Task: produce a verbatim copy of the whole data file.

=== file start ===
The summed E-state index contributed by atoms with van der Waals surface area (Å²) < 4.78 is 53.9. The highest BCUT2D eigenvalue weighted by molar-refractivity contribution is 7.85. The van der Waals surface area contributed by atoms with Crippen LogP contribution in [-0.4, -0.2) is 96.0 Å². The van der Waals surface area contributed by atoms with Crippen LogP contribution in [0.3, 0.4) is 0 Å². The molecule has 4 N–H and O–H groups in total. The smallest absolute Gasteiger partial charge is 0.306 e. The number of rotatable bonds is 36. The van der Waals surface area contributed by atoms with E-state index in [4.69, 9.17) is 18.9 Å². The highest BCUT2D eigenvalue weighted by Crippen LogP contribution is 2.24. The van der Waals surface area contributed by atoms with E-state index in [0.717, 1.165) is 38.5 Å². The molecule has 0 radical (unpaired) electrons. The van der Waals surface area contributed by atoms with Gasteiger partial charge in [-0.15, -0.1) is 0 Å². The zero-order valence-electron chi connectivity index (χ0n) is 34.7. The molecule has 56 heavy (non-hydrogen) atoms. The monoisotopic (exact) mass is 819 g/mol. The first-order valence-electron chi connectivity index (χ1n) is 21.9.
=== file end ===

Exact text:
The summed E-state index contributed by atoms with van der Waals surface area (Å²) < 4.78 is 53.9. The highest BCUT2D eigenvalue weighted by molar-refractivity contribution is 7.85. The van der Waals surface area contributed by atoms with Crippen LogP contribution in [-0.4, -0.2) is 96.0 Å². The van der Waals surface area contributed by atoms with Crippen LogP contribution in [0.3, 0.4) is 0 Å². The molecule has 4 N–H and O–H groups in total. The smallest absolute Gasteiger partial charge is 0.306 e. The number of rotatable bonds is 36. The van der Waals surface area contributed by atoms with E-state index in [4.69, 9.17) is 18.9 Å². The highest BCUT2D eigenvalue weighted by Crippen LogP contribution is 2.24. The van der Waals surface area contributed by atoms with E-state index in [0.717, 1.165) is 38.5 Å². The molecule has 0 radical (unpaired) electrons. The van der Waals surface area contributed by atoms with Gasteiger partial charge in [-0.15, -0.1) is 0 Å². The zero-order valence-electron chi connectivity index (χ0n) is 34.7. The molecule has 56 heavy (non-hydrogen) atoms. The monoisotopic (exact) mass is 819 g/mol. The first-order valence-electron chi connectivity index (χ1n) is 21.9.